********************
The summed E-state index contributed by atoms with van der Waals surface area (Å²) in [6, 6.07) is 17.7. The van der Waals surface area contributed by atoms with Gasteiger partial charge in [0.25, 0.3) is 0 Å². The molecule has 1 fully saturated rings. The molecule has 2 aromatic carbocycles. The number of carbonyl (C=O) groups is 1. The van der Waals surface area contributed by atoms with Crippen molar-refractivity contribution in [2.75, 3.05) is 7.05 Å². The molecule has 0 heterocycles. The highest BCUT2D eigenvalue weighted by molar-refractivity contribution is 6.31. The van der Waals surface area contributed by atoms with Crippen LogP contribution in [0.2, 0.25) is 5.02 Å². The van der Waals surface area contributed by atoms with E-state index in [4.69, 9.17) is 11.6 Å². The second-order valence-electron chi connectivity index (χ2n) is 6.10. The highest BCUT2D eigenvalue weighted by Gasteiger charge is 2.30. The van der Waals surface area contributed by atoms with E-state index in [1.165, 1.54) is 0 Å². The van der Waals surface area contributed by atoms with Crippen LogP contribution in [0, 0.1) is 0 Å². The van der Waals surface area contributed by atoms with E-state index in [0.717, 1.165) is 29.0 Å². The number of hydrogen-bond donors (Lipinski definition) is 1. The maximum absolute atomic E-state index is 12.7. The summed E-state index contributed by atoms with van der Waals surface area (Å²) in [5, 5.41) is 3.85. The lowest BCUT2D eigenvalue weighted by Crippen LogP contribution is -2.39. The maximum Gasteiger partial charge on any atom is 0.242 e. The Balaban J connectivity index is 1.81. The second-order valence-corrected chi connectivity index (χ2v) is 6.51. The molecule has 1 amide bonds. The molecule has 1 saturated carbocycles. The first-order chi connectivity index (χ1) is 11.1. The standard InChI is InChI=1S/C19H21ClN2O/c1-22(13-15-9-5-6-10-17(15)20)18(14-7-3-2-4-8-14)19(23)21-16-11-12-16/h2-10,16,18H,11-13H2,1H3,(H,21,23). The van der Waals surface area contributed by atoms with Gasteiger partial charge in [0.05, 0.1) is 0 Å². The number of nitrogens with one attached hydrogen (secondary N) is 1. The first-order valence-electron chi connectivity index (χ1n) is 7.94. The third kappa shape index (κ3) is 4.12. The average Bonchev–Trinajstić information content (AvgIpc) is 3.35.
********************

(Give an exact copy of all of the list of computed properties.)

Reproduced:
The summed E-state index contributed by atoms with van der Waals surface area (Å²) in [6, 6.07) is 17.7. The van der Waals surface area contributed by atoms with Gasteiger partial charge in [0.25, 0.3) is 0 Å². The molecule has 1 fully saturated rings. The molecule has 2 aromatic carbocycles. The number of carbonyl (C=O) groups is 1. The van der Waals surface area contributed by atoms with Crippen molar-refractivity contribution in [2.75, 3.05) is 7.05 Å². The molecule has 0 heterocycles. The highest BCUT2D eigenvalue weighted by molar-refractivity contribution is 6.31. The van der Waals surface area contributed by atoms with Crippen LogP contribution in [0.2, 0.25) is 5.02 Å². The van der Waals surface area contributed by atoms with E-state index in [4.69, 9.17) is 11.6 Å². The second-order valence-electron chi connectivity index (χ2n) is 6.10. The highest BCUT2D eigenvalue weighted by Gasteiger charge is 2.30. The van der Waals surface area contributed by atoms with E-state index in [1.165, 1.54) is 0 Å². The van der Waals surface area contributed by atoms with Crippen LogP contribution in [0, 0.1) is 0 Å². The van der Waals surface area contributed by atoms with E-state index in [0.717, 1.165) is 29.0 Å². The number of hydrogen-bond donors (Lipinski definition) is 1. The maximum absolute atomic E-state index is 12.7. The summed E-state index contributed by atoms with van der Waals surface area (Å²) in [5, 5.41) is 3.85. The lowest BCUT2D eigenvalue weighted by Crippen LogP contribution is -2.39. The maximum Gasteiger partial charge on any atom is 0.242 e. The Balaban J connectivity index is 1.81. The second-order valence-corrected chi connectivity index (χ2v) is 6.51. The molecule has 1 amide bonds. The molecule has 1 saturated carbocycles. The first-order chi connectivity index (χ1) is 11.1. The standard InChI is InChI=1S/C19H21ClN2O/c1-22(13-15-9-5-6-10-17(15)20)18(14-7-3-2-4-8-14)19(23)21-16-11-12-16/h2-10,16,18H,11-13H2,1H3,(H,21,23). The van der Waals surface area contributed by atoms with Gasteiger partial charge in [0.05, 0.1) is 0 Å². The number of nitrogens with one attached hydrogen (secondary N) is 1. The first-order valence-electron chi connectivity index (χ1n) is 7.94. The third kappa shape index (κ3) is 4.12. The average Bonchev–Trinajstić information content (AvgIpc) is 3.35.